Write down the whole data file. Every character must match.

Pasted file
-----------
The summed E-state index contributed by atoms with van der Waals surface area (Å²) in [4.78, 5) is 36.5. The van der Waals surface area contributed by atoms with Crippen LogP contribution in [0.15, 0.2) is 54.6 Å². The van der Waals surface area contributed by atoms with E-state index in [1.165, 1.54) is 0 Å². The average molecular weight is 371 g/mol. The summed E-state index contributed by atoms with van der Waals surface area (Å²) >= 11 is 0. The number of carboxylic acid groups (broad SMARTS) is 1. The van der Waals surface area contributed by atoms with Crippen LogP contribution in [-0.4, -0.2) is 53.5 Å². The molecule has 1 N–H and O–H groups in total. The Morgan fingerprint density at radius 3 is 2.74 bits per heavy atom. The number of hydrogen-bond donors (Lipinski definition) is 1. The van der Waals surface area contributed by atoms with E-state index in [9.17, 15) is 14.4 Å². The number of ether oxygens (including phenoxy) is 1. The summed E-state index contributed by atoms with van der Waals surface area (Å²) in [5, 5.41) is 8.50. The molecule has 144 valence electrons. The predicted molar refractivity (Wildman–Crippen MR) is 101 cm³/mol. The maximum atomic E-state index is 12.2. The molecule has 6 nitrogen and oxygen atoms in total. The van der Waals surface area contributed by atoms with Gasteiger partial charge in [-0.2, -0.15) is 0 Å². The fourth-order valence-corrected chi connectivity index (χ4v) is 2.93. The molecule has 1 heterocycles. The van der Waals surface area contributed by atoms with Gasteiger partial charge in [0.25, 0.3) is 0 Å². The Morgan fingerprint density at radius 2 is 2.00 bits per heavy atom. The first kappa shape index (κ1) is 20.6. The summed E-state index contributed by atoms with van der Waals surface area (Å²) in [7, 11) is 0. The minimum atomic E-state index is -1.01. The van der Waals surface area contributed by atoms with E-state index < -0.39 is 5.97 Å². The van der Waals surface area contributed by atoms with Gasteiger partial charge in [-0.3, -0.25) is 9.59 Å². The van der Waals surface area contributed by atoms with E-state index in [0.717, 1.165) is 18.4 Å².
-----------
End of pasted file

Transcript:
The summed E-state index contributed by atoms with van der Waals surface area (Å²) in [4.78, 5) is 36.5. The van der Waals surface area contributed by atoms with Crippen LogP contribution in [0.15, 0.2) is 54.6 Å². The van der Waals surface area contributed by atoms with E-state index in [1.165, 1.54) is 0 Å². The average molecular weight is 371 g/mol. The summed E-state index contributed by atoms with van der Waals surface area (Å²) >= 11 is 0. The number of carboxylic acid groups (broad SMARTS) is 1. The van der Waals surface area contributed by atoms with Crippen LogP contribution in [-0.4, -0.2) is 53.5 Å². The molecule has 1 N–H and O–H groups in total. The Morgan fingerprint density at radius 3 is 2.74 bits per heavy atom. The number of hydrogen-bond donors (Lipinski definition) is 1. The van der Waals surface area contributed by atoms with E-state index in [9.17, 15) is 14.4 Å². The number of ether oxygens (including phenoxy) is 1. The summed E-state index contributed by atoms with van der Waals surface area (Å²) in [5, 5.41) is 8.50. The molecule has 144 valence electrons. The predicted molar refractivity (Wildman–Crippen MR) is 101 cm³/mol. The maximum atomic E-state index is 12.2. The molecule has 6 nitrogen and oxygen atoms in total. The van der Waals surface area contributed by atoms with Gasteiger partial charge in [-0.2, -0.15) is 0 Å². The fourth-order valence-corrected chi connectivity index (χ4v) is 2.93. The molecule has 1 heterocycles. The van der Waals surface area contributed by atoms with Gasteiger partial charge in [0.25, 0.3) is 0 Å². The Morgan fingerprint density at radius 2 is 2.00 bits per heavy atom. The first kappa shape index (κ1) is 20.6. The summed E-state index contributed by atoms with van der Waals surface area (Å²) in [7, 11) is 0. The minimum atomic E-state index is -1.01. The van der Waals surface area contributed by atoms with E-state index < -0.39 is 5.97 Å². The van der Waals surface area contributed by atoms with Gasteiger partial charge in [-0.3, -0.25) is 9.59 Å². The van der Waals surface area contributed by atoms with E-state index in [0.717, 1.165) is 18.4 Å².